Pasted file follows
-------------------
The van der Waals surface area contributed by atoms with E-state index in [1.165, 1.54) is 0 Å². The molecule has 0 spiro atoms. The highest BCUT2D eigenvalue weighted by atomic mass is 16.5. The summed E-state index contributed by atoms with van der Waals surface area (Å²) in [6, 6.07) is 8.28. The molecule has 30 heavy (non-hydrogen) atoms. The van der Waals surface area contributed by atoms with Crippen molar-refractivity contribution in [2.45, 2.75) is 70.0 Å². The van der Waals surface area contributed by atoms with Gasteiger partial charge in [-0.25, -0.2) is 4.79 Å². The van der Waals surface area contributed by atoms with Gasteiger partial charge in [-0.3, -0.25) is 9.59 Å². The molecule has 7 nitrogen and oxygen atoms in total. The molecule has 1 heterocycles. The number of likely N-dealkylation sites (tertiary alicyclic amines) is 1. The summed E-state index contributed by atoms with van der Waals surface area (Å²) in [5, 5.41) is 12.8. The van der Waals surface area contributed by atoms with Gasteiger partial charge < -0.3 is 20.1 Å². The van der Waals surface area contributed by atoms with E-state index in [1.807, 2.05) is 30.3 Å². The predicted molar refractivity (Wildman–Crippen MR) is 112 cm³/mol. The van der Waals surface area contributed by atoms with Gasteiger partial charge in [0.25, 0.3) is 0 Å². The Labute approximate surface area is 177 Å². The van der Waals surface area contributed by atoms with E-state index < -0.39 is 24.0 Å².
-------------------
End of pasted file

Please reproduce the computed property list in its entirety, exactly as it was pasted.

The van der Waals surface area contributed by atoms with E-state index in [1.165, 1.54) is 0 Å². The molecule has 0 spiro atoms. The highest BCUT2D eigenvalue weighted by atomic mass is 16.5. The summed E-state index contributed by atoms with van der Waals surface area (Å²) in [6, 6.07) is 8.28. The molecule has 30 heavy (non-hydrogen) atoms. The van der Waals surface area contributed by atoms with Crippen molar-refractivity contribution in [2.45, 2.75) is 70.0 Å². The van der Waals surface area contributed by atoms with Gasteiger partial charge in [-0.25, -0.2) is 4.79 Å². The van der Waals surface area contributed by atoms with Gasteiger partial charge in [-0.3, -0.25) is 9.59 Å². The molecule has 7 nitrogen and oxygen atoms in total. The molecule has 1 heterocycles. The number of likely N-dealkylation sites (tertiary alicyclic amines) is 1. The summed E-state index contributed by atoms with van der Waals surface area (Å²) in [5, 5.41) is 12.8. The van der Waals surface area contributed by atoms with Gasteiger partial charge < -0.3 is 20.1 Å². The van der Waals surface area contributed by atoms with E-state index in [1.807, 2.05) is 30.3 Å². The predicted molar refractivity (Wildman–Crippen MR) is 112 cm³/mol. The van der Waals surface area contributed by atoms with Gasteiger partial charge in [0.25, 0.3) is 0 Å². The Labute approximate surface area is 177 Å². The van der Waals surface area contributed by atoms with E-state index < -0.39 is 24.0 Å².